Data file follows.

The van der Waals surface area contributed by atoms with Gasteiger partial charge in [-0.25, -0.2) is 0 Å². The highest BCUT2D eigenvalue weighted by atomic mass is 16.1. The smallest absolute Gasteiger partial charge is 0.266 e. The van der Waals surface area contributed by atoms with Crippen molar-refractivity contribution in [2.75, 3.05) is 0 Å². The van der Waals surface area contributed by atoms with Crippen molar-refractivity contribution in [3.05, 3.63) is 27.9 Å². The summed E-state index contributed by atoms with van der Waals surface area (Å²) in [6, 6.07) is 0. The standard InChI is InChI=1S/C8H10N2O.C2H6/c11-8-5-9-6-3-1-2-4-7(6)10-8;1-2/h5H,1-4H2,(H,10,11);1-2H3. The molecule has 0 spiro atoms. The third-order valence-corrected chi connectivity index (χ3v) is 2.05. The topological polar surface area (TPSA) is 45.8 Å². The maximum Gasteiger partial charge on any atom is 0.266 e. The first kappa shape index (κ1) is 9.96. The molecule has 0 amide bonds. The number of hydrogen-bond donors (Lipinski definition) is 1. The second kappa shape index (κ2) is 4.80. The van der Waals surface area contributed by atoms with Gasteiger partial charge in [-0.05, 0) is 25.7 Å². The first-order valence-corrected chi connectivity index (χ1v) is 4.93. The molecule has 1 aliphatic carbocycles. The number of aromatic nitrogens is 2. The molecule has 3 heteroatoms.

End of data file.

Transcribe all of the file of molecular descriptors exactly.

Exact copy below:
The van der Waals surface area contributed by atoms with Gasteiger partial charge in [-0.25, -0.2) is 0 Å². The highest BCUT2D eigenvalue weighted by atomic mass is 16.1. The smallest absolute Gasteiger partial charge is 0.266 e. The van der Waals surface area contributed by atoms with Crippen molar-refractivity contribution in [2.75, 3.05) is 0 Å². The van der Waals surface area contributed by atoms with Crippen molar-refractivity contribution in [3.05, 3.63) is 27.9 Å². The summed E-state index contributed by atoms with van der Waals surface area (Å²) in [6, 6.07) is 0. The standard InChI is InChI=1S/C8H10N2O.C2H6/c11-8-5-9-6-3-1-2-4-7(6)10-8;1-2/h5H,1-4H2,(H,10,11);1-2H3. The molecule has 0 spiro atoms. The third-order valence-corrected chi connectivity index (χ3v) is 2.05. The topological polar surface area (TPSA) is 45.8 Å². The maximum Gasteiger partial charge on any atom is 0.266 e. The first kappa shape index (κ1) is 9.96. The molecule has 0 amide bonds. The number of hydrogen-bond donors (Lipinski definition) is 1. The second kappa shape index (κ2) is 4.80. The van der Waals surface area contributed by atoms with Gasteiger partial charge in [-0.05, 0) is 25.7 Å². The first-order valence-corrected chi connectivity index (χ1v) is 4.93. The molecule has 1 aliphatic carbocycles. The number of aromatic nitrogens is 2. The molecule has 3 heteroatoms.